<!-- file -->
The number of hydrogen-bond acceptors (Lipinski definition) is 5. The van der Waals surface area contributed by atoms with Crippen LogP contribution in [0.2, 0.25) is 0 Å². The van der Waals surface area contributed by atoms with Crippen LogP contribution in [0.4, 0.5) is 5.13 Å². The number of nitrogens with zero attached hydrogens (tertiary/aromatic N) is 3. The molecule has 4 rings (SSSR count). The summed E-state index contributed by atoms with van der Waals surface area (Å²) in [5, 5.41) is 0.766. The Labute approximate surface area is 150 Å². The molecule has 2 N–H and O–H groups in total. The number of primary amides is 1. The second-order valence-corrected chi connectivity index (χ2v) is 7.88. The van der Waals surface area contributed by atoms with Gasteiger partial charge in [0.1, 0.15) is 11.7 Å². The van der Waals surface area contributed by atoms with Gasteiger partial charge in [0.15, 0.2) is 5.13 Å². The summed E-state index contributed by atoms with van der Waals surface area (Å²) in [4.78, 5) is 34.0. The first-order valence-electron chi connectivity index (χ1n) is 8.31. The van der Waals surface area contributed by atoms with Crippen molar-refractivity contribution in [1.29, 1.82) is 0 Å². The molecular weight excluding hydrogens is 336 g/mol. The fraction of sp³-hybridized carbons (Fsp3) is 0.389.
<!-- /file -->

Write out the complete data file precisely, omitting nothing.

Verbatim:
The number of hydrogen-bond acceptors (Lipinski definition) is 5. The van der Waals surface area contributed by atoms with Crippen LogP contribution in [0.2, 0.25) is 0 Å². The van der Waals surface area contributed by atoms with Crippen LogP contribution in [0.4, 0.5) is 5.13 Å². The number of nitrogens with zero attached hydrogens (tertiary/aromatic N) is 3. The molecule has 4 rings (SSSR count). The summed E-state index contributed by atoms with van der Waals surface area (Å²) in [5, 5.41) is 0.766. The Labute approximate surface area is 150 Å². The molecule has 2 N–H and O–H groups in total. The number of primary amides is 1. The second-order valence-corrected chi connectivity index (χ2v) is 7.88. The van der Waals surface area contributed by atoms with Gasteiger partial charge in [0.1, 0.15) is 11.7 Å². The van der Waals surface area contributed by atoms with Gasteiger partial charge in [0.15, 0.2) is 5.13 Å². The summed E-state index contributed by atoms with van der Waals surface area (Å²) in [4.78, 5) is 34.0. The first-order valence-electron chi connectivity index (χ1n) is 8.31. The van der Waals surface area contributed by atoms with Crippen molar-refractivity contribution in [1.29, 1.82) is 0 Å². The molecular weight excluding hydrogens is 336 g/mol. The fraction of sp³-hybridized carbons (Fsp3) is 0.389.